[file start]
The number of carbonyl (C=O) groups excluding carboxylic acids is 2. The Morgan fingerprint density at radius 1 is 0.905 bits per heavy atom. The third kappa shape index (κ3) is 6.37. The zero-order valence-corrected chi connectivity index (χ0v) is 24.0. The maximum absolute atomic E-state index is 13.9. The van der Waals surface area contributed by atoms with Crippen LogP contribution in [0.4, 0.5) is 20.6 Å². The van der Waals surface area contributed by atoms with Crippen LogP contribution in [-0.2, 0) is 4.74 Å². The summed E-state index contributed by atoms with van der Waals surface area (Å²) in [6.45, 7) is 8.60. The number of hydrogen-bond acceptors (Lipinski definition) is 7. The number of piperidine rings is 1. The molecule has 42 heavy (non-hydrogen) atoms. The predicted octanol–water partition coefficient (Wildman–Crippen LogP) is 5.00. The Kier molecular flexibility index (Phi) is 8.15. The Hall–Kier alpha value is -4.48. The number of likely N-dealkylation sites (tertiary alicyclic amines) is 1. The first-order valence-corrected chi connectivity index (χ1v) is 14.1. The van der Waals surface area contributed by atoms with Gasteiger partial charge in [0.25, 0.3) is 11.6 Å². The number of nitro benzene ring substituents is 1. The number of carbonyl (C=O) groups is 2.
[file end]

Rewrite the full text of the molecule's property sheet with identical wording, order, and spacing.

The number of carbonyl (C=O) groups excluding carboxylic acids is 2. The Morgan fingerprint density at radius 1 is 0.905 bits per heavy atom. The third kappa shape index (κ3) is 6.37. The zero-order valence-corrected chi connectivity index (χ0v) is 24.0. The maximum absolute atomic E-state index is 13.9. The van der Waals surface area contributed by atoms with Crippen LogP contribution in [0.4, 0.5) is 20.6 Å². The van der Waals surface area contributed by atoms with Crippen LogP contribution in [-0.2, 0) is 4.74 Å². The summed E-state index contributed by atoms with van der Waals surface area (Å²) in [6.45, 7) is 8.60. The number of hydrogen-bond acceptors (Lipinski definition) is 7. The number of piperidine rings is 1. The molecule has 42 heavy (non-hydrogen) atoms. The predicted octanol–water partition coefficient (Wildman–Crippen LogP) is 5.00. The Kier molecular flexibility index (Phi) is 8.15. The Hall–Kier alpha value is -4.48. The number of likely N-dealkylation sites (tertiary alicyclic amines) is 1. The first-order valence-corrected chi connectivity index (χ1v) is 14.1. The van der Waals surface area contributed by atoms with Gasteiger partial charge in [0.25, 0.3) is 11.6 Å². The number of nitro benzene ring substituents is 1. The number of carbonyl (C=O) groups is 2.